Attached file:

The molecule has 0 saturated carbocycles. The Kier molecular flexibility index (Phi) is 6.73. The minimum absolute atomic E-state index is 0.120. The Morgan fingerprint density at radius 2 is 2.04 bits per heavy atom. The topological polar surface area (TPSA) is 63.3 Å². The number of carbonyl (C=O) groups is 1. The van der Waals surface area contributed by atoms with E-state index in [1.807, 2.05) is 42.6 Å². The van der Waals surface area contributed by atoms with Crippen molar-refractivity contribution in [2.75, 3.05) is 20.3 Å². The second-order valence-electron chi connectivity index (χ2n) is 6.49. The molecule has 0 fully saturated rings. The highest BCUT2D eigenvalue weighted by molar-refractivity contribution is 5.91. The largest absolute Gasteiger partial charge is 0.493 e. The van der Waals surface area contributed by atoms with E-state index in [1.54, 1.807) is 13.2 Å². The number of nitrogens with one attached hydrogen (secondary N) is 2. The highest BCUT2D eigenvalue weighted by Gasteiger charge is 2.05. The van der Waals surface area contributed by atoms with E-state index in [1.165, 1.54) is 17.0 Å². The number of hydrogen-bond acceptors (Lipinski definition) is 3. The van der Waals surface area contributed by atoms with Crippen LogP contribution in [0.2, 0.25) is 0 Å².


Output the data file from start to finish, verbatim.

The molecule has 0 saturated carbocycles. The Kier molecular flexibility index (Phi) is 6.73. The minimum absolute atomic E-state index is 0.120. The Morgan fingerprint density at radius 2 is 2.04 bits per heavy atom. The topological polar surface area (TPSA) is 63.3 Å². The number of carbonyl (C=O) groups is 1. The van der Waals surface area contributed by atoms with E-state index in [1.807, 2.05) is 42.6 Å². The van der Waals surface area contributed by atoms with Crippen molar-refractivity contribution in [2.75, 3.05) is 20.3 Å². The second-order valence-electron chi connectivity index (χ2n) is 6.49. The molecule has 0 fully saturated rings. The highest BCUT2D eigenvalue weighted by molar-refractivity contribution is 5.91. The largest absolute Gasteiger partial charge is 0.493 e. The van der Waals surface area contributed by atoms with E-state index in [1.54, 1.807) is 13.2 Å². The number of nitrogens with one attached hydrogen (secondary N) is 2. The highest BCUT2D eigenvalue weighted by Gasteiger charge is 2.05. The van der Waals surface area contributed by atoms with E-state index in [1.165, 1.54) is 17.0 Å². The number of hydrogen-bond acceptors (Lipinski definition) is 3. The van der Waals surface area contributed by atoms with Crippen LogP contribution in [0.2, 0.25) is 0 Å².